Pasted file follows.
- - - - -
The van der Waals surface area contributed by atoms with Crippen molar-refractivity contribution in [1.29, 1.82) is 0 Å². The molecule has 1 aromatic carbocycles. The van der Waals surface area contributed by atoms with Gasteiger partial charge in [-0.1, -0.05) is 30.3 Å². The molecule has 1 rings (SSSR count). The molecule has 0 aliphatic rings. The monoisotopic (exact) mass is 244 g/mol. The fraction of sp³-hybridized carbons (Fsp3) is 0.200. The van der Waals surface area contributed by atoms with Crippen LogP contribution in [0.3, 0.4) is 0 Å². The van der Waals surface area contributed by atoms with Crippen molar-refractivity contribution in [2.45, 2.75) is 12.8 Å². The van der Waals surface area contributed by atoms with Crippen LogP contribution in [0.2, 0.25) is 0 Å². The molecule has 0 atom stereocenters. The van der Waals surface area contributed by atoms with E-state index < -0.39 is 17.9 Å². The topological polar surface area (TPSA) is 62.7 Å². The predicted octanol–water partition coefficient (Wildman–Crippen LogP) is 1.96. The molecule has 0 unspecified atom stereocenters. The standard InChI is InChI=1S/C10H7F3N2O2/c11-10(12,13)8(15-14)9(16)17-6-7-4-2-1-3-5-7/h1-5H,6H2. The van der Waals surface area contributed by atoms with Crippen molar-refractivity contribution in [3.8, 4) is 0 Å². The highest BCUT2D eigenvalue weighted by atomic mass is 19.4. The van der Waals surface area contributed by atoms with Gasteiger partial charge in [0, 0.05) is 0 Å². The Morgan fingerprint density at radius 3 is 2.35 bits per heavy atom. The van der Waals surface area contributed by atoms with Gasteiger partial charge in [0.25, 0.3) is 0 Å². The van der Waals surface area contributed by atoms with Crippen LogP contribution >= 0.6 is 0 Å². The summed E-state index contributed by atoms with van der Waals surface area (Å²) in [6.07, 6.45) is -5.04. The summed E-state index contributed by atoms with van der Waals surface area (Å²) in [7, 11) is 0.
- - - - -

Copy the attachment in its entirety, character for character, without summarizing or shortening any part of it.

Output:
The van der Waals surface area contributed by atoms with Crippen molar-refractivity contribution in [1.29, 1.82) is 0 Å². The molecule has 1 aromatic carbocycles. The van der Waals surface area contributed by atoms with Gasteiger partial charge in [-0.1, -0.05) is 30.3 Å². The molecule has 1 rings (SSSR count). The molecule has 0 aliphatic rings. The monoisotopic (exact) mass is 244 g/mol. The fraction of sp³-hybridized carbons (Fsp3) is 0.200. The van der Waals surface area contributed by atoms with Crippen LogP contribution in [0.3, 0.4) is 0 Å². The van der Waals surface area contributed by atoms with Crippen molar-refractivity contribution in [2.45, 2.75) is 12.8 Å². The van der Waals surface area contributed by atoms with Crippen LogP contribution in [0.2, 0.25) is 0 Å². The molecule has 0 atom stereocenters. The van der Waals surface area contributed by atoms with E-state index < -0.39 is 17.9 Å². The topological polar surface area (TPSA) is 62.7 Å². The predicted octanol–water partition coefficient (Wildman–Crippen LogP) is 1.96. The molecule has 0 unspecified atom stereocenters. The standard InChI is InChI=1S/C10H7F3N2O2/c11-10(12,13)8(15-14)9(16)17-6-7-4-2-1-3-5-7/h1-5H,6H2. The van der Waals surface area contributed by atoms with Crippen molar-refractivity contribution in [3.8, 4) is 0 Å². The highest BCUT2D eigenvalue weighted by atomic mass is 19.4. The van der Waals surface area contributed by atoms with Gasteiger partial charge in [0, 0.05) is 0 Å². The Morgan fingerprint density at radius 3 is 2.35 bits per heavy atom. The van der Waals surface area contributed by atoms with Gasteiger partial charge in [0.25, 0.3) is 0 Å². The van der Waals surface area contributed by atoms with Crippen LogP contribution >= 0.6 is 0 Å². The summed E-state index contributed by atoms with van der Waals surface area (Å²) in [6.07, 6.45) is -5.04. The summed E-state index contributed by atoms with van der Waals surface area (Å²) in [7, 11) is 0.